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ISLAMABAD: Federal Tax Ombudsman (FTO) has categorically ruled that all lease agreements are not similar to toll tax and hence are required to be treated separately.

In this regard, the FTO issued an order against the Federal Board of Revenue (FBR) on Wednesday on the issue of refunds.

According to the FTO order, the complainant dealt with the leasing contracts of sand and minerals which are governed under provincial law and administered by Mines Labour Welfare Commissioner, Government of Punjab.

The said authority had already clarified the nature of contract and collection of excise duty on the specified minerals. While processing the claim of refund the nature of deduction has to be determined in the light of laws & rules of concerned provincial department.

FTO has, accordingly, observed that Income Tax Ordinance, 2001 creates, categorical defines and distinct Toll, Fee and lease rights.

Section 236A explains that the credit for the tax collected under sub-section (1) in that tax year shall, subject to the provisions of section 147, be given in computing the tax payable by the person purchasing such property in the relevant tax year or in the case of a taxpayer to whom section 98B or section 145 applies, the tax year, in which the “said date” as referred to in that section, falls or whichever is later.

Explanation: - For the purposes of this section, the sale of any property includes the awarding of any lease to any person, including a lease of the right to collect tolls, fees or other levies, by whatever name called.

(3) Notwithstanding the provisions of sub-section (2), tax collected on a lease of the right to collect tolls shall be final tax.

FTO’s finding further stated that through sub section (3) tax collected on a lease of the right to collect tolls only has been categorized as final tax. Thus all leases cannot be treated as tolls.

FTO has further clarified that even otherwise mere mode of collection of tax can neither determine the nature of collection nor truly represents intent of the legislature.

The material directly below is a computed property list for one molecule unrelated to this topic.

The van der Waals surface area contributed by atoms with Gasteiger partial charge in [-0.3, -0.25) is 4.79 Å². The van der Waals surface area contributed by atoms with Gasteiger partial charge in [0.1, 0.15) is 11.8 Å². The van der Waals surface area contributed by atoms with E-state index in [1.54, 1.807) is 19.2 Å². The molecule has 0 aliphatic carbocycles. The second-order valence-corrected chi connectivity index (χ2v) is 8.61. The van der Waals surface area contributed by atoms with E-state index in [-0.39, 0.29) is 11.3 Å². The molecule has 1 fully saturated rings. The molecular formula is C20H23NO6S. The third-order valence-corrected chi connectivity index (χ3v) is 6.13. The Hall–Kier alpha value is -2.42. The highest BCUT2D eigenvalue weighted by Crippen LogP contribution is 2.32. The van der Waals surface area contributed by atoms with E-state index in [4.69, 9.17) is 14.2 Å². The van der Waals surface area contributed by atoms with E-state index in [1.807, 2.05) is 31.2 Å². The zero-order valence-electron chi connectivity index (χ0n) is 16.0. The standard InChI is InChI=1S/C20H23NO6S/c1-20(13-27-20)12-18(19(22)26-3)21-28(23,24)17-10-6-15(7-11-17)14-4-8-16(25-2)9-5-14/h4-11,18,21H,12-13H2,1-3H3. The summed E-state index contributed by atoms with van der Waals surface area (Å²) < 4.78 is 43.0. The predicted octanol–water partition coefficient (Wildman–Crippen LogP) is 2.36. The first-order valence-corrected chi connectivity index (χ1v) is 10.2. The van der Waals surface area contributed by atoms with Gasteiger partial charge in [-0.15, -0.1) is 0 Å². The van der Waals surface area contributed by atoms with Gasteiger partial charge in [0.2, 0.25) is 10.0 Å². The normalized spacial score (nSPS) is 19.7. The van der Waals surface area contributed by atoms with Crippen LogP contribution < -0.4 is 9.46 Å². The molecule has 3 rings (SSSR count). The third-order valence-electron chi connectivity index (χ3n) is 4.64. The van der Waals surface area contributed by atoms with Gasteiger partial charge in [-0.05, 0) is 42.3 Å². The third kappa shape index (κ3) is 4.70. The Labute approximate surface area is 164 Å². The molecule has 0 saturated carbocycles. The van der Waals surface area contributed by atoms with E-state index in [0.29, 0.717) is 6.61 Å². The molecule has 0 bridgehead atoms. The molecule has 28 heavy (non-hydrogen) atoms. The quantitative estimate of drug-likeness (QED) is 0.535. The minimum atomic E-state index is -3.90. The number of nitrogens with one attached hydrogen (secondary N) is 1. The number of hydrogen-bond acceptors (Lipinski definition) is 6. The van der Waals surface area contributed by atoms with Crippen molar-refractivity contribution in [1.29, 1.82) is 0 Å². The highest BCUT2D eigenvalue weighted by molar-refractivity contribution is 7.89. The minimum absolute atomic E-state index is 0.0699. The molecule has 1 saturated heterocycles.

It was pertinent to mention that the complainant filed returns of income under section 114 of the Income Tax Ordinance under normal law and claimed refunds and the same was treated as deemed assessment under section 120 of the Ordinance. If the department is satisfied with sufficient material evidence that receipts and tax collected thereon under section 236A has to be treated under FTR in terms of section 236A (3) of the Income Tax Ordinance, then this power lies with the Additional Commissioner Inland Revenue and action was required to be taken u/s 122(5A) of the Ordinance to amend the deemed assessment order u/s 120 of the Ordinance. Section 170 gives no mandate to the Assessing Officer to take this step.

In such a situation, level of authority is different for different proceedings under the Ordinance. Hence action of refund Officer was not only beyond his legal jurisdiction and lawful authority his action tantamount to superseding CR (Appeals) domain, as well.

Instead of filing second appeal, the department had over ruled CIR Appeals by passing the same orders on the same grounds. Further Department had not filed appeal before Appellate Tribunal Inland Revenue (ATIR); therefore, FBR was bound to give appeal effect to the order of CIR (Appeals) within 60 days which has not been done yet.

Tax Ombudsman has accordingly recommended FBR to direct the Commissioner-IR to revisit the orders passed u/s 170(4) of the Ordinance for Tax Years 2018 & 2019, respectively by invoking provisions of section 122A of the Ordinance and pass fresh orders u/s 170(4) of the Ordinance for Tax Years 2018 &2019 after providing hearing opportunity to the Complainant, in accordance with law.

Copyright Business Recorder, 2022


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